OK, since I live in Wyoming and am reasonably close to the Crow Reservation, I’m going to dispel some myths for people here.
1. You should NEVER assume that state law applies on a res. NEVER. The reservations are their own sovereign nations, and they are not bound to recognize state laws except where they agree to do so. Getting pulled over and whipping out a CCW issued by a state (whether MT or another state) when you’re on a back road or reservation property might not get you the results you want . . .
Good luck getting a written list of the state statutes and regulations to which they agree. NEVER assume your CCW is worth the paper or plastic on which it is printed when you’re within a res.
2. Almost all legal issues you might run into on a res will not be heard in any state court. You’ll be dealing with either the reservation court, the BIA or the FBI & DOJ. Some tribes will defer to the FBI/DOJ on big felonies (rape, murder, major arson, etc). Getting popped for having a handgun where you’re not supposed to is one the tribal police will likely handle, because it needs little in the way of forensics and evidence from labs.
3. NEVER assume you’ll have cell coverage on a res in the west. Many of these reservations are huge tracts of land, with mountainous features that create huge dead areas. In the Pryor area, most carriers don’t work. Been there, seen that. Verizon sorta-kinda does. AT&T is marginal, at best, and several other urban carriers are worthless.
There are huge areas of the west where most urban carriers (Spring, T-Mobile, etc) don’t work, AT&T is marginal and Verizon is your best bet, but is also marginal. Central Nevada, central Utah, southwest Wyoming, northeast Wyoming, north central New Mexico, eastern Colorado, eastern Idaho, central Montana, western Montana, and mountain areas in any/all of the above – will have large dead areas, depending on your carrier. Assuming that you (or someone stranded) will have cell service is a foolish bet. I’ll take that bet for even money when I see you driving an urban vehicle in any of the above areas.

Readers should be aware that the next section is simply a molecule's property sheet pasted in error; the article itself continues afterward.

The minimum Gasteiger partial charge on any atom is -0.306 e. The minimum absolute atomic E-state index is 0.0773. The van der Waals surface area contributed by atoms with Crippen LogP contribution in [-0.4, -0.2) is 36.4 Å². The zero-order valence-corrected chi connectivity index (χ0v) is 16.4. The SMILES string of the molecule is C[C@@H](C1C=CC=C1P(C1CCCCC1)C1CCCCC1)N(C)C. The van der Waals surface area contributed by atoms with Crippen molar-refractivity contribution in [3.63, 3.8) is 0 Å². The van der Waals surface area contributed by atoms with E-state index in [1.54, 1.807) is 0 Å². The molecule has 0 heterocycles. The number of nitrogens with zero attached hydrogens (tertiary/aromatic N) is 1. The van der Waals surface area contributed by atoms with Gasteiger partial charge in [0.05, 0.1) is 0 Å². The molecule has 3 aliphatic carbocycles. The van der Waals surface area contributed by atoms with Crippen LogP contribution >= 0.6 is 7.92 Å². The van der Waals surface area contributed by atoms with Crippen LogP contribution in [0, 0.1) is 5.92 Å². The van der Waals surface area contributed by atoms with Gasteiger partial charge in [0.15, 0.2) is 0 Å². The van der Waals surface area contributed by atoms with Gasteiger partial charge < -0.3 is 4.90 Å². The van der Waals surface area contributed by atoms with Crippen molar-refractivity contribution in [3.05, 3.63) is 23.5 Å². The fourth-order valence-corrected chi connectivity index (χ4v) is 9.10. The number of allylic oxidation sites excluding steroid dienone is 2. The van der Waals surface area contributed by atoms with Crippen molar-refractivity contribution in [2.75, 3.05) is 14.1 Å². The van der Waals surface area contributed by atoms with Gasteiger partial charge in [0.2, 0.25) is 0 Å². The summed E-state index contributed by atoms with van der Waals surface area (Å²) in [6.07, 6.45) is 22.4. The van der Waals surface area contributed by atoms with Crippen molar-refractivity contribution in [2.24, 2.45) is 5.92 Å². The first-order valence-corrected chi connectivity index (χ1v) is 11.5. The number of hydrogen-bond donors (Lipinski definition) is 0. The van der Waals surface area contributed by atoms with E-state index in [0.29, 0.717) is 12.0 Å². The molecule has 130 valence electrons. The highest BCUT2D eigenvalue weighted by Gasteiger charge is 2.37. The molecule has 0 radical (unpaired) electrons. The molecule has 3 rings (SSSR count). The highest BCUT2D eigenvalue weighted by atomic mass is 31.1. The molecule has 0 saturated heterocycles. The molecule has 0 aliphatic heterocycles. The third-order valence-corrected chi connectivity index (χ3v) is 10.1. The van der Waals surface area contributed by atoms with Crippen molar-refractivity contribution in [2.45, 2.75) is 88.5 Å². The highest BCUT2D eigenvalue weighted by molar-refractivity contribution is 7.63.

4. When you’re on a res, behave yourself. Some reservations ban the importation of alcohol – don’t be caught with a six-pack. Don’t be smoking pot and getting drunk on a res if you don’t live there or have family that lives there. Some reservations are huge open range areas. This means their livestock are not fenced in – they must be fenced out of whatever area you want them kept out of. This means that you can run into horses, cows, sheep, goats, etc on a road with a posted 65 to 70 MPH speed limit. Hitting a cow at 55+ MPH is a bad idea, mmmmkay? It’s a lethal idea to hit a horse at 55+ MPH, even in a one-ton pickup. They tend to come up and over the hood in lethal manner. Hitting livestock at night is a much worse idea.
Now, if you hit livestock on a res, you’re going to have to pay for it. I don’t give a rat’s rear end what happened to your car. No one but you is going to help pay for what happened to your car in any open range area in the west, and this is doubly true on a res. When you see a sign that says “open range,” you’d better put down your Big Gulp, cell phone, etc and start paying attention.
If you hit livestock: You’re in another legal system than the state or federal law you’re used to. You’d better pay up, or otherwise they can make a much larger deal about the issue if they wish. Cows start at about $1K, and horses start at $3K and go up.
So, let’s sum up: If you get pulled over on a res, and you’re not an enrolled member of the tribe, here’s what to do:
1. Be polite.
2. Admit nothing.
3. Don’t go spouting law from “outside.”
4. If you need a lawyer, get one who is familiar with the tribal laws & regulations. I don’t care if you’re a lawyer who graduated at the top of Harvard/Yale law school class. Your knowledge is worth SFA on the res. You’re not in Kansas any more, Dorothy.
If you’re packing a handgun, stay on the interstates through reservations. The law you’ll run into there will likely be the surrounding state highway patrol. If you’re going to get on the back roads inside a reservation, you need to learn the tribal law. Most of the tribes in the west have very different and very restrictive laws on carrying handguns, knives, etc. On the Crow res, I’ll pull out my carry piece and make sure it is either visible, or locked up.
Here’s the Crow Tribal laws pertaining to weapons:
Search for “8B-8-301″ and start reading. Then back up and read the rest of the codes. NB how minor the penalties are for rape, murder, etc. NB that the penalty is the same for murder as for rustling cattle.
Now, with respect to the perp in the original article: He’s a legal immigrant (according to DHS), and is from Worland, WY. Worland is a farming town of about 4500 people. The local press is notable for interviewing people who know the perp, and many of those people are putting distance between the perp and themselves. This is telling.